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What next after Covid-19?

Recyclers who have learned to cope with running businesses during the coronavirus pandemic are now trying to assess how markets for secondary materials will develop in a post-virus world. This challenge was a key theme of a special webinar on global trade organised by the Bureau of International Recycling for its membership on 2 June.

The Chinese influence, consumer spending and protectionism were among the issues considered by contributors with responsibility across a range of materials and geography.

‘Critical time’

Tom Bird, BIR president, said demand had generally been holding up but supply chains had been affected by national shutdowns. He said the next stage was a critical time. ‘Consumer spending is down but, coming out of a crisis, cash flow is vitally important when businesses have to start buying volumes again.’

Bird also anticipated countries de-coupling their economies from the magnetic effect of China’s decades of substantial growth, calling it ‘a very interesting period’. ‘How do economies change from an over-reliance on China?’ he asked.

Joost van Kleef, whose company Oryx Stainless has operations in Europe and Asia, agreed with suggestions of regional fragmentation, whereby supply chains could become less global with Asian materials and products staying in Asia and similarly for Europe. Van Kleef, who also chairs BIR’s stainless steel and special alloys committee, said the trend was already happening to an extent and he thought it could become more so.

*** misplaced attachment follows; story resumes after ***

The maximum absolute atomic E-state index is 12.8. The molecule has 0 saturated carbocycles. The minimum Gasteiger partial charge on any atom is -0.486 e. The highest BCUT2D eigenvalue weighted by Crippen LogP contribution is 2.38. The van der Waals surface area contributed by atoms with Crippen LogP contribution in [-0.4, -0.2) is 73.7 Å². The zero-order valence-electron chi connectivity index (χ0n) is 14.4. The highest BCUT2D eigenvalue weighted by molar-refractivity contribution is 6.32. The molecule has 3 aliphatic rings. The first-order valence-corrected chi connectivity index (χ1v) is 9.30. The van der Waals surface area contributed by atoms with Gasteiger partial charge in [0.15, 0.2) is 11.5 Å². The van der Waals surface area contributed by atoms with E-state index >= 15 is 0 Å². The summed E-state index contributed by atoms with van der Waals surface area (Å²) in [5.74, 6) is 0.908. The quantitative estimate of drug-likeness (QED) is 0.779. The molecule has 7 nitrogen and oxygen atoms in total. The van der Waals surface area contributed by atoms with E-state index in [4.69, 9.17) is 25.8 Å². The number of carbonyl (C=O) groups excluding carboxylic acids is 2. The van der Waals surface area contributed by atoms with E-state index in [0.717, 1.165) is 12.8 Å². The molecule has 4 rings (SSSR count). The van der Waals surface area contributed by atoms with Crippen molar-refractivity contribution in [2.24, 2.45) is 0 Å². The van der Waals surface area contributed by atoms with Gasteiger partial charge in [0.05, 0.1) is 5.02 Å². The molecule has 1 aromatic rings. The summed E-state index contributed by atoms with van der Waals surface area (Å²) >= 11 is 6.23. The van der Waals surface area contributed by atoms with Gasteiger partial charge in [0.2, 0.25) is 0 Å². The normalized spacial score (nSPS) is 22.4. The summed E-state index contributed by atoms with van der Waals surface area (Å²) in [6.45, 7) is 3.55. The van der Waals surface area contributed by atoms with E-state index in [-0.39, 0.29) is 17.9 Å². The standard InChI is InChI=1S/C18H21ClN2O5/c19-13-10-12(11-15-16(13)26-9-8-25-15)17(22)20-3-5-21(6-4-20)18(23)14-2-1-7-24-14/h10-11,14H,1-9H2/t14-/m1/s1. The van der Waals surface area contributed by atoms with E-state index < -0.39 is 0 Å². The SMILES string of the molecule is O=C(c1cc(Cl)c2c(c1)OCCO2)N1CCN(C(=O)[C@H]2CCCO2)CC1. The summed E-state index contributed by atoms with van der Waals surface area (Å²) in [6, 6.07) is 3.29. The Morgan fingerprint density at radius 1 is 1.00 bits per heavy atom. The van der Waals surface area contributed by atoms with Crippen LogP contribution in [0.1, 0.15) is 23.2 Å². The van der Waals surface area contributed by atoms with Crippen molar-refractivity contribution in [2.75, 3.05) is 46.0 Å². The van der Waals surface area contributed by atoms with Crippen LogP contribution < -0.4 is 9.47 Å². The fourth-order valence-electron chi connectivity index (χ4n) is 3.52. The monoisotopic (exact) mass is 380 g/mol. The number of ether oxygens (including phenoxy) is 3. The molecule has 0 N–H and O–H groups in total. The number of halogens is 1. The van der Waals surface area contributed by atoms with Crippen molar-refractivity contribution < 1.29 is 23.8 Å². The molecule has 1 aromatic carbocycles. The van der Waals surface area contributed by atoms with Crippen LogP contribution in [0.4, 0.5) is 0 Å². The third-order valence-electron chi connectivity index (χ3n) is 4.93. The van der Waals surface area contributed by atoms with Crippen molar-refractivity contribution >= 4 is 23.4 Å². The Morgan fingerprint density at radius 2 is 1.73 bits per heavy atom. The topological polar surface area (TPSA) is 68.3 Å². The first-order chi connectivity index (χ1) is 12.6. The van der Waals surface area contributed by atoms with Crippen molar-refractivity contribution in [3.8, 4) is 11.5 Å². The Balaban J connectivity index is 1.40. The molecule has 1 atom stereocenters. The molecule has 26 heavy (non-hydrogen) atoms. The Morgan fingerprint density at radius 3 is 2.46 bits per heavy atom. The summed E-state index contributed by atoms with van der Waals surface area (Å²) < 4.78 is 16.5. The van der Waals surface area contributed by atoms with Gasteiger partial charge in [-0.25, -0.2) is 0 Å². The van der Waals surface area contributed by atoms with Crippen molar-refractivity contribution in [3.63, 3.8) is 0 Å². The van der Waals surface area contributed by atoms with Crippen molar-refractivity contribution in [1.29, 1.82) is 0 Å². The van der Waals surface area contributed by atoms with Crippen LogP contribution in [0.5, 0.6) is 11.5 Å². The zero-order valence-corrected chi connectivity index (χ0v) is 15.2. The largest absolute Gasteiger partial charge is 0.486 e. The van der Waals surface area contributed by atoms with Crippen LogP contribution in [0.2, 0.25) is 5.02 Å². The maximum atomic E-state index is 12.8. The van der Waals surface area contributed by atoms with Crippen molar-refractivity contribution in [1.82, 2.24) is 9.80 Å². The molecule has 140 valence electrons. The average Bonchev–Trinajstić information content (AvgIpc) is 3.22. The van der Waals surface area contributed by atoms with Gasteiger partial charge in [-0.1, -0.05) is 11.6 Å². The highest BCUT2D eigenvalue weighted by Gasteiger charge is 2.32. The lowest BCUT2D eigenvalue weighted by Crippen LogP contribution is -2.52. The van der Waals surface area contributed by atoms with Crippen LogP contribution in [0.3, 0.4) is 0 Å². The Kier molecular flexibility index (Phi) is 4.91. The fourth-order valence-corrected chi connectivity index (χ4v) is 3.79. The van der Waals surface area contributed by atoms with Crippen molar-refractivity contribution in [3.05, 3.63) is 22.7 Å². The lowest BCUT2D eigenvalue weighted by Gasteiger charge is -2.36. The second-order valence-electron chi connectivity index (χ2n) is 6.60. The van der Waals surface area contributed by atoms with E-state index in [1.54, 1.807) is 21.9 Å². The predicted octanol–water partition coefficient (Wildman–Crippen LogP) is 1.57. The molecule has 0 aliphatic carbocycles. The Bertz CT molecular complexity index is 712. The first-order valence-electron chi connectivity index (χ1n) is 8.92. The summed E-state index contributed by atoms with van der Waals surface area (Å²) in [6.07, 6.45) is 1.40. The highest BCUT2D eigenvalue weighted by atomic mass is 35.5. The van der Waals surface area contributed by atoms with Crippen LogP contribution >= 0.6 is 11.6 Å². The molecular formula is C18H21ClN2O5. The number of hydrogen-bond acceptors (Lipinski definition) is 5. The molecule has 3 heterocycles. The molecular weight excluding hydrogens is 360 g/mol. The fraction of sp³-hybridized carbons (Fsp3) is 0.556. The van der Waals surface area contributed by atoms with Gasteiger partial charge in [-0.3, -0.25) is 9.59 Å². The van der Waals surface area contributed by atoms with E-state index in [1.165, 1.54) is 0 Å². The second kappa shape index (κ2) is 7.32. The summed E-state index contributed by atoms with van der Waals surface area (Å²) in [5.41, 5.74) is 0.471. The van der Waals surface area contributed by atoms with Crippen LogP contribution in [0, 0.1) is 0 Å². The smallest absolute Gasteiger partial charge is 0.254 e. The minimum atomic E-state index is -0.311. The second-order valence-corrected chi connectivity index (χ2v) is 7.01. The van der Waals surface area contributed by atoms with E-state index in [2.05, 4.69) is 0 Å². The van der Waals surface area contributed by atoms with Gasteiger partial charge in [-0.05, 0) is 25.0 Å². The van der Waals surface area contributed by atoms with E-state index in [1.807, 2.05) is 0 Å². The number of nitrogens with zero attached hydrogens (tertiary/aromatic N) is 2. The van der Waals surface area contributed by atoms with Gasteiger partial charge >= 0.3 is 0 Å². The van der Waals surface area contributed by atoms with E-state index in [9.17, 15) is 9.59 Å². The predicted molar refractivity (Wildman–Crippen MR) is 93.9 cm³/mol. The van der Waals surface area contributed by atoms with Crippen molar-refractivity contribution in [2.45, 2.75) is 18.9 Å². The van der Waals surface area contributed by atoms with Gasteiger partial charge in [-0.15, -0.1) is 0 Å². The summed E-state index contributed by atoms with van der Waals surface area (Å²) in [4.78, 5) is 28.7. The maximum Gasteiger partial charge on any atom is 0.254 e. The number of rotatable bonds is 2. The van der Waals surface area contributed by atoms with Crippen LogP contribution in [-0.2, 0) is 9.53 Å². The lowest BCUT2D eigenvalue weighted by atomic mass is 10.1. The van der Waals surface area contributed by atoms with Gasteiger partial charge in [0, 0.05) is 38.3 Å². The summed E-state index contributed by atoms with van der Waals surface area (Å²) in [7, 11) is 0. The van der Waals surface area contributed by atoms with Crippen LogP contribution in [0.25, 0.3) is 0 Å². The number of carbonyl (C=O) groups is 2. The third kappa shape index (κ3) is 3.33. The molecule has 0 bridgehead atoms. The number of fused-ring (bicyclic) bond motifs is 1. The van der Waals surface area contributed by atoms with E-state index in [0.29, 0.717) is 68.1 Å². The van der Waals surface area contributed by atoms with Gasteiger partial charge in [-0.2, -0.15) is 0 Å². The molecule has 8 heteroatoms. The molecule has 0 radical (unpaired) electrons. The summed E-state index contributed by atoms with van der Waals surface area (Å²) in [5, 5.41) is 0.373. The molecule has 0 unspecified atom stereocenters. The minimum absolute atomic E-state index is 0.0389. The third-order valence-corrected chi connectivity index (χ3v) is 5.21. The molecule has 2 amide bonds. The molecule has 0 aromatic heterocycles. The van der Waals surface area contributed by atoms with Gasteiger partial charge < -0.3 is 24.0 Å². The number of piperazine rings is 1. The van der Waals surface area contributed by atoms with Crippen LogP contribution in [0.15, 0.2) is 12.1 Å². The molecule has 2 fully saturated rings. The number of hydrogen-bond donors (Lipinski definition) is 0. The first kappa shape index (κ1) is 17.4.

Chinese changes

Tighter restrictions imposed by Beijing on secondary materials has meant far less scrap being imported. Higher quality thresholds mean that imported secondary materials are increasingly only being accepted as ‘recycled products’ after processing elsewhere, usually in neighbouring states.

David Chiao, president of the Uni-All Group based in Atlanta, USA, said China may no longer be the main marketplace for scrap but it was still a big consumer of metals and would remain a key player with other countries processing scrap for its domestic producers. He said Japan had developed and changed its economy in a similar way.

Mark Sellier of Global Metals Network suggested that growing unemployment in China because of the slowdown in its economy would also affect the situation as the country sought to boost growth. He pointed out that nine million young people, mostly graduates, were about to enter the Chinese job market at a time of shrinking opportunities. ‘It’s going to be very, very, very interesting,’ he said.

Chiao referred to a recent announcement from Beijing of a US$ 6 billion (EUR 540 billion) stimulus package, similar to an initiative after the 2008 crash which had benefitted scrap traders. But this time, he said, the emphasis was more on the provision of better broadband and digital technologies rather than infrastructure such as roads that require large quantities of scrap. This trend followed the course taken in Japan in the 1960-70s and Taiwan in the 1980-90s, he argued.

Protectionism on rise?

The discussion concluded with the possibility of individual countries increasingly protecting important materials by denying free trade, as Russia proposed a year ago when it sought to add ferrous and non-ferrous scrap to a list of goods deemed ‘essential for the Russian domestic market’.

Bird said there might well be attempts by individual countries to do the same but such moves that would be challenged by BIR. ‘There will be certain battles,’ he said, ‘But it won’t happen across the board.’

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